When thiking about Docker and what it is designed to do, what comes to mind are disposable containers: containers that are instantiated as many times as necessary to run an application or to complete some work, to then be deleted as soon as the work is done or the application needs to be restarted.
It's what you do when you use a plain Dockerfile to package an application and all its dependencies into a container at build or release time, for example, to then instantiate (and delete) that container on your production machines (kubernetes?).
It's what you do when you compose one or more containers to create an hermetic environment for your build or test system to run on, with a new container instantiated for each run of your build or test, deleted as soon as the process has completed.
Over the last year, however, I learned to love to use docker for something it was not quite designed to do: persistent development environments.
Before attacking me violently for committing such a horrible sin, let me explain the use case first.
Let's also say that as most developers, you use a single laptop for all your work.
In this scenario, ideally, you'd want each project to have as little dependencies as possible on the host operating system, and have each project as isolated as possible from the other ones. Your C projects using LLVM libraries? Should not use the LLVM libraries on your system. An update may break them all. Your nodejs project? Can you keep a different version of node per project? Same thing.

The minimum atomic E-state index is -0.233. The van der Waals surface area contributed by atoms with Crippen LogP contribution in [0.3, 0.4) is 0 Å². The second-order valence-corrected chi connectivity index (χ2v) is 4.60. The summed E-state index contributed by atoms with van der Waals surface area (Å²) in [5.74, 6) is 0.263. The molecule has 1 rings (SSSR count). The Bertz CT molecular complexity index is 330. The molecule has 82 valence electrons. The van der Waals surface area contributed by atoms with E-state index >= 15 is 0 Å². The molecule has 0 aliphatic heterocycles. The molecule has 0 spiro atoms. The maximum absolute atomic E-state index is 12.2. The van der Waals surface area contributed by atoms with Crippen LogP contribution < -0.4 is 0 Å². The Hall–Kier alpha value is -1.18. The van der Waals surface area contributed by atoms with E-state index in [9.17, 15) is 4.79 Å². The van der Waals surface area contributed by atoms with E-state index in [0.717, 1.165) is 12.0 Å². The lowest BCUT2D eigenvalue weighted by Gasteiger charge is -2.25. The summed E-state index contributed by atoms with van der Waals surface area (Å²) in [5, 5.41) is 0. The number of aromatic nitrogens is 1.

Of course this is generally solved by dockerizing the build environment itself: run all the build in a docker container, together with all the dependencies it needs. But how do you kick this build at all? manually cutting and pasting commands from a doc? A Makefile? A shell script?
Will your developer on MAC be able to kick off this Makefile? What will the dependencies of the shell script be? Will you need yet another container to kick off a dockerized build environment? What if it's hard to build a Dockerfile at all, but you still want to hack on a linux project from your MAC or Windows machine?
This is where persistent development environments are most useful. Basically:
On your MAC/Windows/Linux box you create a container starting from your target operating system (eg, will you build/run/test your code under debian? use a debian container).
Get a shell in there, start hacking. Build, and test. Use it as if it was your own machine. Install and update dependencies, do what you like. Or if you prefer, use your graphical or favourite editor on the files directly, outside the container. Keep using this same container for as long as you have not fully automated / made portable / made hermetic / simplified your build system and full set of dependencies so they can run on your system. Stop and start the container as needed. Or just assume that working like this is good enough, and that it may be just simpler if your build and test systems only needed to worry about running on one single OS, with all developers using a specific container like described.